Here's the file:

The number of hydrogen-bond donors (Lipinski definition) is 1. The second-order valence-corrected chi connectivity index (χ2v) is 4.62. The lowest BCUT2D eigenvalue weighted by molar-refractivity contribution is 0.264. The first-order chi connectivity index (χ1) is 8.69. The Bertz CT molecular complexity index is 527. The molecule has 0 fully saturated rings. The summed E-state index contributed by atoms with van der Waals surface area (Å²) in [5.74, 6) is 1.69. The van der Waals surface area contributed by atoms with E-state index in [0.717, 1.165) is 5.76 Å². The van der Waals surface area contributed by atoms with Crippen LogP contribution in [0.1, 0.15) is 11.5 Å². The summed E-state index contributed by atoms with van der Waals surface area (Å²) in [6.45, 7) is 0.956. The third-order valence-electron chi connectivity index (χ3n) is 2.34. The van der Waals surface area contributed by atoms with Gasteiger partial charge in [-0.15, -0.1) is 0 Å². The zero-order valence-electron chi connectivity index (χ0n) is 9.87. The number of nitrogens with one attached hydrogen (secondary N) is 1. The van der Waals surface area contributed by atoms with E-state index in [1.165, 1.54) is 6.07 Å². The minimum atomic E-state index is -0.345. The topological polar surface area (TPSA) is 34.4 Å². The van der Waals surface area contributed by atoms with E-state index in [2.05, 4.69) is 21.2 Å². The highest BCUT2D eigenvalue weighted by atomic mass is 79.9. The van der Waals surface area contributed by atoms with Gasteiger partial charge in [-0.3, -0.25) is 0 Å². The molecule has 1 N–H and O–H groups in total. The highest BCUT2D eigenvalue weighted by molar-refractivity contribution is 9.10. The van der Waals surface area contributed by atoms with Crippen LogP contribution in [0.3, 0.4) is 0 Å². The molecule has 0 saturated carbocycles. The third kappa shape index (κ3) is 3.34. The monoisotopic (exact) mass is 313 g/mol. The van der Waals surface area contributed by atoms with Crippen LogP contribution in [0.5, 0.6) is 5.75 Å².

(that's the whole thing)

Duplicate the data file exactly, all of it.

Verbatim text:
The number of hydrogen-bond donors (Lipinski definition) is 1. The second-order valence-corrected chi connectivity index (χ2v) is 4.62. The lowest BCUT2D eigenvalue weighted by molar-refractivity contribution is 0.264. The first-order chi connectivity index (χ1) is 8.69. The Bertz CT molecular complexity index is 527. The molecule has 0 fully saturated rings. The summed E-state index contributed by atoms with van der Waals surface area (Å²) in [5.74, 6) is 1.69. The van der Waals surface area contributed by atoms with E-state index in [0.717, 1.165) is 5.76 Å². The van der Waals surface area contributed by atoms with Crippen LogP contribution in [0.1, 0.15) is 11.5 Å². The summed E-state index contributed by atoms with van der Waals surface area (Å²) in [6.45, 7) is 0.956. The third-order valence-electron chi connectivity index (χ3n) is 2.34. The van der Waals surface area contributed by atoms with Gasteiger partial charge in [-0.15, -0.1) is 0 Å². The zero-order valence-electron chi connectivity index (χ0n) is 9.87. The number of nitrogens with one attached hydrogen (secondary N) is 1. The van der Waals surface area contributed by atoms with E-state index in [1.165, 1.54) is 6.07 Å². The minimum atomic E-state index is -0.345. The topological polar surface area (TPSA) is 34.4 Å². The van der Waals surface area contributed by atoms with E-state index in [2.05, 4.69) is 21.2 Å². The highest BCUT2D eigenvalue weighted by atomic mass is 79.9. The van der Waals surface area contributed by atoms with Gasteiger partial charge in [-0.3, -0.25) is 0 Å². The molecule has 1 N–H and O–H groups in total. The highest BCUT2D eigenvalue weighted by molar-refractivity contribution is 9.10. The van der Waals surface area contributed by atoms with Crippen LogP contribution in [0.3, 0.4) is 0 Å². The molecule has 0 saturated carbocycles. The third kappa shape index (κ3) is 3.34. The monoisotopic (exact) mass is 313 g/mol. The van der Waals surface area contributed by atoms with Crippen LogP contribution in [0.5, 0.6) is 5.75 Å².